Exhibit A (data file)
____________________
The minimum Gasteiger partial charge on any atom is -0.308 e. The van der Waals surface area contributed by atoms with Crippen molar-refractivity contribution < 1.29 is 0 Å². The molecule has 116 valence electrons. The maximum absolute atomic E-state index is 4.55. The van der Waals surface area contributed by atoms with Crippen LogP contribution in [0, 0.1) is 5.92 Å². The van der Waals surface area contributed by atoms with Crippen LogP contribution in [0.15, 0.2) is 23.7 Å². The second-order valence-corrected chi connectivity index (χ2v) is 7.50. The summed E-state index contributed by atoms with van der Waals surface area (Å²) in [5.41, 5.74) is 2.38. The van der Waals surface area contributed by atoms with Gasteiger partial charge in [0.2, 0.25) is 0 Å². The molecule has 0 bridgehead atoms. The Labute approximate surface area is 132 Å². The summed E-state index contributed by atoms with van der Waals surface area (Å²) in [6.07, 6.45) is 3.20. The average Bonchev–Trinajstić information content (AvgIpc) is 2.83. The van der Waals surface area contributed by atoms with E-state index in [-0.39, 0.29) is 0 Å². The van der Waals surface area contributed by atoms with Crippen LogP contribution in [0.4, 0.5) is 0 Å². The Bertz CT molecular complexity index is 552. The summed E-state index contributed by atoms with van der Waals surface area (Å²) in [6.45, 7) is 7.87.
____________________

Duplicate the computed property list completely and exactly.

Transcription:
The minimum Gasteiger partial charge on any atom is -0.308 e. The van der Waals surface area contributed by atoms with Crippen molar-refractivity contribution < 1.29 is 0 Å². The molecule has 116 valence electrons. The maximum absolute atomic E-state index is 4.55. The van der Waals surface area contributed by atoms with Crippen LogP contribution in [0, 0.1) is 5.92 Å². The van der Waals surface area contributed by atoms with Crippen LogP contribution in [0.15, 0.2) is 23.7 Å². The second-order valence-corrected chi connectivity index (χ2v) is 7.50. The summed E-state index contributed by atoms with van der Waals surface area (Å²) in [5.41, 5.74) is 2.38. The van der Waals surface area contributed by atoms with Gasteiger partial charge in [0.2, 0.25) is 0 Å². The molecule has 0 bridgehead atoms. The Labute approximate surface area is 132 Å². The summed E-state index contributed by atoms with van der Waals surface area (Å²) in [6.07, 6.45) is 3.20. The average Bonchev–Trinajstić information content (AvgIpc) is 2.83. The van der Waals surface area contributed by atoms with E-state index in [-0.39, 0.29) is 0 Å². The van der Waals surface area contributed by atoms with Crippen LogP contribution in [0.4, 0.5) is 0 Å². The Bertz CT molecular complexity index is 552. The summed E-state index contributed by atoms with van der Waals surface area (Å²) in [6.45, 7) is 7.87.